Bricks of Hope was launched in December of 2021, but our story started over 20 years ago when Adam (Executive Director / Founder of Bricks of Hope) was diagnosed with Leukemia on his 11th birthday.
This mission was born through that personal journey where play was a critical component in the recovery for a sick kid. And it's here today to share that feeling with so many other kids today as they recover . . . creating play, sparking connections, and building hope by delivering LEGO® to them during their hospital stays.
A birthday gift for a lifetime . . .
It’s always the unexpected that challenges us to find something deep down inside. That was the case when I was 10.
Always a happy, healthy, and LEGO-loving kid – there was nothing I enjoyed more than pizza, playing soccer, and spending hours upon hours in the basement building original masterpieces with my bricks. I had unlimited imagination and control to play with and there was nothing that was going to get in my way.
At least until my 11th birthday.
I can remember to this day the blur that was my 11th birthday. For weeks before, I had not been feeling well – often getting sick in school, getting lazy on the soccer field, and making far too many visits to the family physician for a ten-year-old. But it finally came to the point when our family doctor was out of his league in trying to diagnose me, and he recommended we see a specialist at Advocate Children’s Hospital in Park Ridge. This was the day before my 11th birthday.
That was the beginning of the next chapter in my life. I was plucked from the joys and happiness of being a kid and was about to start a fight for my life. In a mere 24 hours since arriving at the hospital, I was poked and prodded a lifetime’s worth by so many doctors and nurses that it became evident something was seriously wrong. By the next day, I was only focused on one thing – was I going to get a new LEGO for my birthday?!
My family of eight had all made their way to the hospital that night to pull together a makeshift birthday party in the 2nd floor community room. Cake, balloons, and lots of presents were the perfect distraction for an otherwise dark cloud above. Oh, and you guessed it, I got LOTS of LEGO for my 11th birthday and nothing was going to wipe that smile from my face . . . until later. When we were done celebrating, we had made our way back to my room where my doctors were waiting. Most of that moment is a blur, but all I remember hearing is . . .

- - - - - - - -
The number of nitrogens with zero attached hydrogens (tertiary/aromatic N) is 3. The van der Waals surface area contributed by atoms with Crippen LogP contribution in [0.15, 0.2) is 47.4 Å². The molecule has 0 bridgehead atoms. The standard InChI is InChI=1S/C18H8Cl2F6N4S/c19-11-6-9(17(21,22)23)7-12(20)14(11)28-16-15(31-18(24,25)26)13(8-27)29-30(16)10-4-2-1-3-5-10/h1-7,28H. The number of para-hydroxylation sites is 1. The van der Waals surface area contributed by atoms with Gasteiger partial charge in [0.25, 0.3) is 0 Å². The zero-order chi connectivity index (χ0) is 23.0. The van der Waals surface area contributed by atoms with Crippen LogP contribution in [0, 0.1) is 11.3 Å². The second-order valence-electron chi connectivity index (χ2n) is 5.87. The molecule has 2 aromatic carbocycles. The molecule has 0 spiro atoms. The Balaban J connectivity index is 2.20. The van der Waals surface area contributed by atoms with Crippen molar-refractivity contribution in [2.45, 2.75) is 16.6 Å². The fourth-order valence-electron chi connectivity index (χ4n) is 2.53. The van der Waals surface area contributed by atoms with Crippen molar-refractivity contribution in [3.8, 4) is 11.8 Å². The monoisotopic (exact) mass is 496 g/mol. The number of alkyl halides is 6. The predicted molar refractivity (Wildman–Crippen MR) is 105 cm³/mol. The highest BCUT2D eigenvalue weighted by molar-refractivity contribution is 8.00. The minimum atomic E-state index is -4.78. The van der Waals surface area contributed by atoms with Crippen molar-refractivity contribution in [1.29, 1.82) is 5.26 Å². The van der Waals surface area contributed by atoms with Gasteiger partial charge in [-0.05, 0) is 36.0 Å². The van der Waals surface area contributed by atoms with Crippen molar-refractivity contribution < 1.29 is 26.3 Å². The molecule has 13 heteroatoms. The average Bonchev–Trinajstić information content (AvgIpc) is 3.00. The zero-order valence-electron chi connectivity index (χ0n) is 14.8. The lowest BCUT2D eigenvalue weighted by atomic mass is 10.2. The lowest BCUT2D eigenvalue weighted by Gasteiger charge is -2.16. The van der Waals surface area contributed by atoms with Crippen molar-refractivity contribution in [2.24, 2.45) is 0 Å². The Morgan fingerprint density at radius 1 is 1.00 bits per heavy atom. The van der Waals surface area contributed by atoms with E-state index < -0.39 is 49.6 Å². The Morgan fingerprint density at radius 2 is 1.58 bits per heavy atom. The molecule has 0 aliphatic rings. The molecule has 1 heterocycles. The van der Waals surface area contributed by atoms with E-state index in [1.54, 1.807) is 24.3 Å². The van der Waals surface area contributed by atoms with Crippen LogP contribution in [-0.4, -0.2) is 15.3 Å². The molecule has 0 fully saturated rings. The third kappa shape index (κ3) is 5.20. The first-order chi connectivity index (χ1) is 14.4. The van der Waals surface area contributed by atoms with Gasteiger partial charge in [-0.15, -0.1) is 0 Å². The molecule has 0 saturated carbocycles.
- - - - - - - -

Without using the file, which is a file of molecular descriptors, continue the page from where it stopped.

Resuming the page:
“Adam, you have cancer.”
At that age, I didn’t know what that meant or the impact that it would have on my life but seeing my parents in tears was enough to understand what lied ahead. My Leukemia diagnosis was curable, and my doctors immediately laid out a plan of action to treat it and send me on my way. I mean, the only thing I was concerned about was when I’d be able to get back on the soccer field.
But it wasn’t that easy . . . is it ever that easy for a kid facing a life-threatening diagnosis?
The next day I started a full dose of treatment, and my body immediately began to fail in response – a bright outlook suddenly turned very dark. I ended up making the hospital home for 6 straight months that year, filled with surgeries, treatments, fighting through pain and discomfort, and ultimately losing every bit of control that a kid should have on their life.
But for me, there was always something that helped bridge the way through . . . the simplicity of LEGO®.
The generosity of family, friends, an extended network of people who cared, and even nurses gave the gift of LEGO® throughout my stay and during the years to follow in all the visits for treatment and follow-up appointments.
And during each of those moments I was provided with the opportunity to play like a kid again . . . to have an imagination outside of the hospital walls . . . and I had a small sense of control restored since being forced into an environment where I could no longer make choices. Even if I didn’t know it back then, play was absolutely critical in my recovery, and it was always rooted with LEGO®.
It is through that feeling that Bricks of Hope was created – to deliver that same opportunity to more sick kids during their hospital stays.
I’m nearly 21 years out since I was diagnosed with Leukemia on my 11th birthday, and it is my aim to create more play and inspire greater imagination in sick children by delivering LEGO® to them during their hospital stays.
It has taken me awhile to fully know my ‘why’ and I believe this is it – to use my story and passion for such a simple act of play to help more sick kids. I’m not only hopeful that you’ve read to this point, but I’m hopeful that you feel inspired to help and to be the catalyst in a sick kid’s recovery by simply giving the gift of LEGO®.
Always give more,
Executive Director / Founder
Bricks of Hope